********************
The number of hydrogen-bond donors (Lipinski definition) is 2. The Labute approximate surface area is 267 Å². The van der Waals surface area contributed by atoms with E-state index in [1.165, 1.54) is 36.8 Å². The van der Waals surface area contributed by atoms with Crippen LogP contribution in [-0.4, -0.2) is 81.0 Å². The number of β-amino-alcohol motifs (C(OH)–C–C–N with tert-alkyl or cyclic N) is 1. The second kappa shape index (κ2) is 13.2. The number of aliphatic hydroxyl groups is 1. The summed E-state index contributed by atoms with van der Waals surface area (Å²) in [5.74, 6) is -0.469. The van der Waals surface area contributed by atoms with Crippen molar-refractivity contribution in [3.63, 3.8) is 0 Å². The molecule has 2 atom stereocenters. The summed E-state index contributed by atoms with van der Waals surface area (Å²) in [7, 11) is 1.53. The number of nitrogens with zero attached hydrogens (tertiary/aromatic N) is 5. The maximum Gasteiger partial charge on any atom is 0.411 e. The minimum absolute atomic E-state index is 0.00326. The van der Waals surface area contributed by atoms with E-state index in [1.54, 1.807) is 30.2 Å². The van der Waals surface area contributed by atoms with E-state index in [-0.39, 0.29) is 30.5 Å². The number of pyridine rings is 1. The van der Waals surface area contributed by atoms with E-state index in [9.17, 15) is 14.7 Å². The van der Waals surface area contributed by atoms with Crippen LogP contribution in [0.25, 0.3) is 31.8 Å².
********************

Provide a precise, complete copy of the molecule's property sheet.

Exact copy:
The number of hydrogen-bond donors (Lipinski definition) is 2. The Labute approximate surface area is 267 Å². The van der Waals surface area contributed by atoms with E-state index in [1.165, 1.54) is 36.8 Å². The van der Waals surface area contributed by atoms with Crippen LogP contribution in [-0.4, -0.2) is 81.0 Å². The number of β-amino-alcohol motifs (C(OH)–C–C–N with tert-alkyl or cyclic N) is 1. The second kappa shape index (κ2) is 13.2. The number of aliphatic hydroxyl groups is 1. The summed E-state index contributed by atoms with van der Waals surface area (Å²) in [5.74, 6) is -0.469. The van der Waals surface area contributed by atoms with Crippen molar-refractivity contribution in [3.63, 3.8) is 0 Å². The molecule has 2 atom stereocenters. The summed E-state index contributed by atoms with van der Waals surface area (Å²) in [7, 11) is 1.53. The number of nitrogens with zero attached hydrogens (tertiary/aromatic N) is 5. The maximum Gasteiger partial charge on any atom is 0.411 e. The minimum absolute atomic E-state index is 0.00326. The van der Waals surface area contributed by atoms with E-state index in [1.54, 1.807) is 30.2 Å². The van der Waals surface area contributed by atoms with E-state index in [-0.39, 0.29) is 30.5 Å². The number of pyridine rings is 1. The van der Waals surface area contributed by atoms with E-state index in [9.17, 15) is 14.7 Å². The van der Waals surface area contributed by atoms with Crippen LogP contribution in [0.25, 0.3) is 31.8 Å².